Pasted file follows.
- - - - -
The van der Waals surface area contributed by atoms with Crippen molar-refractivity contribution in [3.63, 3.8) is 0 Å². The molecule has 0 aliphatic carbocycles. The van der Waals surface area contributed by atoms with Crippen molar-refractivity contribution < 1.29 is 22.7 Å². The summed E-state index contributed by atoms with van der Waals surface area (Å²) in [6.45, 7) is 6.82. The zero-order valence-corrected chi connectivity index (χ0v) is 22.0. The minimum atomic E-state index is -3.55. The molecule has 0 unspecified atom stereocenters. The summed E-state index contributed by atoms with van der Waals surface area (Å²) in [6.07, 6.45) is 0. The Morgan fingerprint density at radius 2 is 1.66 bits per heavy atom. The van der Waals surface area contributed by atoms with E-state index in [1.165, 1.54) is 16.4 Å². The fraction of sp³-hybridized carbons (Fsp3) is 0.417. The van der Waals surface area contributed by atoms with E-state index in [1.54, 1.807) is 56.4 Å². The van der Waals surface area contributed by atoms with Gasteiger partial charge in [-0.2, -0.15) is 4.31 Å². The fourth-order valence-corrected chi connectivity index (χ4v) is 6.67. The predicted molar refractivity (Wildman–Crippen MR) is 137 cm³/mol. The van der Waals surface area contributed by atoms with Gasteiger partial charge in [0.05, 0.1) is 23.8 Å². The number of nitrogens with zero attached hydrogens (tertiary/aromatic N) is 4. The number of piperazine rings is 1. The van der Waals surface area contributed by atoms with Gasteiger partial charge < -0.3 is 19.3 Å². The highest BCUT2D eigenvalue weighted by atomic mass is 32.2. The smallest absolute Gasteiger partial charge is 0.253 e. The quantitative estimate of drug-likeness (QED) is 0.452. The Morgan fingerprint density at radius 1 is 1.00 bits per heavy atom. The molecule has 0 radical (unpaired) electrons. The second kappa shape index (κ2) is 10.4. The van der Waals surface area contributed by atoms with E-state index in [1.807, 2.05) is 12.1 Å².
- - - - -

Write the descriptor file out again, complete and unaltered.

The van der Waals surface area contributed by atoms with Crippen molar-refractivity contribution in [3.63, 3.8) is 0 Å². The molecule has 0 aliphatic carbocycles. The van der Waals surface area contributed by atoms with Crippen molar-refractivity contribution < 1.29 is 22.7 Å². The summed E-state index contributed by atoms with van der Waals surface area (Å²) in [6.45, 7) is 6.82. The zero-order valence-corrected chi connectivity index (χ0v) is 22.0. The minimum atomic E-state index is -3.55. The molecule has 0 unspecified atom stereocenters. The summed E-state index contributed by atoms with van der Waals surface area (Å²) in [6.07, 6.45) is 0. The Morgan fingerprint density at radius 2 is 1.66 bits per heavy atom. The van der Waals surface area contributed by atoms with E-state index in [1.165, 1.54) is 16.4 Å². The fraction of sp³-hybridized carbons (Fsp3) is 0.417. The van der Waals surface area contributed by atoms with E-state index in [1.54, 1.807) is 56.4 Å². The van der Waals surface area contributed by atoms with Gasteiger partial charge in [-0.2, -0.15) is 4.31 Å². The fourth-order valence-corrected chi connectivity index (χ4v) is 6.67. The predicted molar refractivity (Wildman–Crippen MR) is 137 cm³/mol. The van der Waals surface area contributed by atoms with Gasteiger partial charge in [0.05, 0.1) is 23.8 Å². The number of nitrogens with zero attached hydrogens (tertiary/aromatic N) is 4. The number of piperazine rings is 1. The van der Waals surface area contributed by atoms with Gasteiger partial charge < -0.3 is 19.3 Å². The highest BCUT2D eigenvalue weighted by atomic mass is 32.2. The smallest absolute Gasteiger partial charge is 0.253 e. The quantitative estimate of drug-likeness (QED) is 0.452. The Morgan fingerprint density at radius 1 is 1.00 bits per heavy atom. The molecule has 0 radical (unpaired) electrons. The second kappa shape index (κ2) is 10.4. The van der Waals surface area contributed by atoms with E-state index in [1.807, 2.05) is 12.1 Å².